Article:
Music professor celebrates his 4,087th birthday in style

Christina Stavale

Downtown gallery hosts party for Halim El-Dabh with drummers, friends

Halim El-Dabh, a university professor in the Pan-African department and an internationally known music composer, laughs as he talks to an old student at his 87th birthday celebration at the Standing Rock Cultural Center. ELIZABETH MYERS | DAILY KENT STAT

Credit: DKS Editors

Twelve drummers dressed in blue African clothing began playing an African beat on their drums. Children in similar garb stood, arms linked, dancing in a corner, and members of the Kent community watched as the drummers carried on in their song.

As the “man of the hour” entered, he raised his cane, taking his seat center stage, tapping his feet along with the beat.

Halim El-Dabh, Egyptian composer and university professor in music, celebrated his 87th birthday at the North Water Street Gallery last night.

El-Dabh is an ethnomusicologist, someone who studies music and its relationship to culture. He spent much of his life studying music and culture in Africa and is known as one of Egypt’s most famous composers.

“It’s one of my favorite holidays,” said Jeff Ingram, executive director of the gallery, who has been hosting El-Dabh’s birthday party for the past seven years – since he turned 80.

The cake in one corner of the room, decorated with a pyramid and musical notes read, “Happy 4087th Birthday, Halim El-Dabh.”

El-Dabh remembers the day he realized he was 4,000 years old. He said he was passing through Marietta when he came to visit Kent State for the first time almost 40 years ago. He said when he saw the Muskingum River, he was reminded of the Nile River. And when he stopped at a coffee shop, the glyphs on the cups, too, reminded him of Egypt. So he asked where these glyphs came from, and people directed him to the nearby mounds.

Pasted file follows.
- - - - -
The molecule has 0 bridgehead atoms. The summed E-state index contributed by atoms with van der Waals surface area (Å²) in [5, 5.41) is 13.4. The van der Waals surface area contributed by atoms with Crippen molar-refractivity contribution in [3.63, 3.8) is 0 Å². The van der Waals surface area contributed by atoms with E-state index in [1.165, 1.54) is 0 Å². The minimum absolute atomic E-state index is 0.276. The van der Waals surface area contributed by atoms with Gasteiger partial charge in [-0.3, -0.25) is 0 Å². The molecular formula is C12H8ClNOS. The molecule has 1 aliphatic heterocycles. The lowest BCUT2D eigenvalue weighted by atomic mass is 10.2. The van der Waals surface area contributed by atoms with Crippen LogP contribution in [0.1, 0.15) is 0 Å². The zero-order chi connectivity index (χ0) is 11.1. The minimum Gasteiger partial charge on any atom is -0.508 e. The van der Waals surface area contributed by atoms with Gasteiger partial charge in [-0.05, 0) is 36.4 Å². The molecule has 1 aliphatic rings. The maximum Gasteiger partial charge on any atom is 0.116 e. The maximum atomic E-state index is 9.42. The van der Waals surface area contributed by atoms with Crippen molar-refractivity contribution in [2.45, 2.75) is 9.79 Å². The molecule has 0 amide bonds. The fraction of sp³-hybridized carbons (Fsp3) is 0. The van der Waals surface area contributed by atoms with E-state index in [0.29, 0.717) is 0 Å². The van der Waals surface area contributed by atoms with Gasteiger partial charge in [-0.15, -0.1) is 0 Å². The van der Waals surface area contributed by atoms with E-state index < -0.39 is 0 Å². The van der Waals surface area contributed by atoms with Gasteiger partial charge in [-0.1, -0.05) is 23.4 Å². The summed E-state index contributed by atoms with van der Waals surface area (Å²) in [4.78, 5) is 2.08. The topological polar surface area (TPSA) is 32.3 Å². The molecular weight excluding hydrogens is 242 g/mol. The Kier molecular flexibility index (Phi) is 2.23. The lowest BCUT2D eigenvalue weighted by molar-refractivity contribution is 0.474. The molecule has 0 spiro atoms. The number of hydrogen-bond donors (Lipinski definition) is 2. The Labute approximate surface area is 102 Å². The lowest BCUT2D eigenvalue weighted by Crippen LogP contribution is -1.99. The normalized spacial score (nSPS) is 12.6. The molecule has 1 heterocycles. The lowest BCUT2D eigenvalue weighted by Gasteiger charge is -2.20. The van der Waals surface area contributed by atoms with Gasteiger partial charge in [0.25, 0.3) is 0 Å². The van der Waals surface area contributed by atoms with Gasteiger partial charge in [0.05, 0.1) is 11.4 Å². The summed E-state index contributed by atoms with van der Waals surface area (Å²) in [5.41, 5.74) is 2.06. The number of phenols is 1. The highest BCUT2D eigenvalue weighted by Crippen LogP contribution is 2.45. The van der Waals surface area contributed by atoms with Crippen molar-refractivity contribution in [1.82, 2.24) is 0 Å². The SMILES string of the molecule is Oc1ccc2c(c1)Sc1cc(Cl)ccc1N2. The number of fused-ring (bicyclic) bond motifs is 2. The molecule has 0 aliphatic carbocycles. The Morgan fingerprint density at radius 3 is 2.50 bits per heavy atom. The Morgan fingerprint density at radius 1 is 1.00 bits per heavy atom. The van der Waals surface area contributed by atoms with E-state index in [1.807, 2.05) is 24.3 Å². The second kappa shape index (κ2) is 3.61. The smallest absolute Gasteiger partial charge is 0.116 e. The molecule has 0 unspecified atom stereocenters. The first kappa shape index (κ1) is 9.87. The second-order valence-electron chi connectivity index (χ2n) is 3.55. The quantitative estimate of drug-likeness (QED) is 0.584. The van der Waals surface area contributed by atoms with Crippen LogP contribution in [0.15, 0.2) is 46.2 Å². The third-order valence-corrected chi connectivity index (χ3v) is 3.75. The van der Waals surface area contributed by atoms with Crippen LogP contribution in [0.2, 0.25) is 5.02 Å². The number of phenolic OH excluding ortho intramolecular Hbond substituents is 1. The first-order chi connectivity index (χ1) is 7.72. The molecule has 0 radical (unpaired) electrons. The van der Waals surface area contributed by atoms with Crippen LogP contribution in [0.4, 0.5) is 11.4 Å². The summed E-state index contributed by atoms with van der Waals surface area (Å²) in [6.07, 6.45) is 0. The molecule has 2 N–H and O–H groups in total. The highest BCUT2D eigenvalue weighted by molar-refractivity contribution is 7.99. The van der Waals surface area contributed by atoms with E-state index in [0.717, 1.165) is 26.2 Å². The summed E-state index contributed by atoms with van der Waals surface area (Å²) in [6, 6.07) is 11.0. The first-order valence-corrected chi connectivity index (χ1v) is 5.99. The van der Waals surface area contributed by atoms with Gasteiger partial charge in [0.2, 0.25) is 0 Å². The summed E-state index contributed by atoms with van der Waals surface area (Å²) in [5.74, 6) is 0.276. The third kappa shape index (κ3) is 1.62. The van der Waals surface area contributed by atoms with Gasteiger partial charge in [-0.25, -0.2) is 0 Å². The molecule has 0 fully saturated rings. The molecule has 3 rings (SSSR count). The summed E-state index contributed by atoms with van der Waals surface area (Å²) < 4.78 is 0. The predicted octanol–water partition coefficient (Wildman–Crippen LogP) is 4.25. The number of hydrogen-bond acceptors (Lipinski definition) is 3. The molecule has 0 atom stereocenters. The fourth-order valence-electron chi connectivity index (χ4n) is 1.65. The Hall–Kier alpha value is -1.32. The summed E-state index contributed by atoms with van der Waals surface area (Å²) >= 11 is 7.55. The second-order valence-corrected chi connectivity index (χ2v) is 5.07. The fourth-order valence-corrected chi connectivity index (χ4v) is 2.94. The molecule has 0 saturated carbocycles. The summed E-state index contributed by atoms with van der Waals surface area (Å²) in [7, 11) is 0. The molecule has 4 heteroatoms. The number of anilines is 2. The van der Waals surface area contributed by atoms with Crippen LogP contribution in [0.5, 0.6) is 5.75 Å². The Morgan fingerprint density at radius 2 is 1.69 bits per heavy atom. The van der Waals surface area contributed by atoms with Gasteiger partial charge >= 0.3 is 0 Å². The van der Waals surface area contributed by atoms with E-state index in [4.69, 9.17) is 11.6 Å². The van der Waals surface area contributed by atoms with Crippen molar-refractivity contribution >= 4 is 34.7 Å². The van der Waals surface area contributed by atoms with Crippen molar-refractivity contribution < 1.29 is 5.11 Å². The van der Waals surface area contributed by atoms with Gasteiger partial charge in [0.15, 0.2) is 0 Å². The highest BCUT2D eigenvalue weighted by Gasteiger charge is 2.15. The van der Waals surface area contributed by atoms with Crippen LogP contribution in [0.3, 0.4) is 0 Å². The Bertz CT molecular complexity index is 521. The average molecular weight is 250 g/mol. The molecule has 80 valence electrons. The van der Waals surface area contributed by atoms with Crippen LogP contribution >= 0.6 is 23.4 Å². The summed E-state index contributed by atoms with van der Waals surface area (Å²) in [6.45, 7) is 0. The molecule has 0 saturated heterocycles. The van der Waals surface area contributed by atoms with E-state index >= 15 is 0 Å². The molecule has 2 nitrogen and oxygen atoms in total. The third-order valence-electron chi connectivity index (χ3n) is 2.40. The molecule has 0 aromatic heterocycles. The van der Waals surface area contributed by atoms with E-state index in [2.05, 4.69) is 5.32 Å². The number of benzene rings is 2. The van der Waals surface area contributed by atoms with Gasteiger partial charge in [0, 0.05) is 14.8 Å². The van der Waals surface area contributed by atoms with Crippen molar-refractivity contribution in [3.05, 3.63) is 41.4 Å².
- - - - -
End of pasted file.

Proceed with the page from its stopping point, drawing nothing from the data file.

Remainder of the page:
He explored the mounds only to find more glyphs – and one that resembled his signature.

“I screamed, ‘I was here 4,000 years ago,'” he said. “It stuck with me. That journey gave me the feeling that I was here 4,000 years ago.”

Shimaa Shendy, a former Kent State student, attended El-Dabh’s birthday celebration. She took his African Culture Expressions class when she found out that he, like her, came from Egypt.

She calls him her grandpa – or “gego.” When she was in his class, she said they had a special relationship, as they would talk about their homeland and teach the class Egyptian terms together. She said she always makes it a point to come to his birthday celebration.

“He’s always been such a happy person,” she said, “and he’s ready to listen and learn from the youngest people. That’s the secret to him living so long.”

As El-Dabh walked around the small, crowded room, filled with his friends from the community, he gave each of them a hug.

“There’s a whole combination of the Kent community here,” he said.

He pointed to a young girl, the daughter of one of his former students.

“My youngest student,” he said. “She learned all my songs when she was 3. Now she is 5.”

Just before it came time to cut the cake, Ingram led the young and old in a chorus of “Happy Birthday.”

“OK, make a wish Halim,” he said. “4,087.”

Contact minority affairs reporter Christina Stavale at [email protected].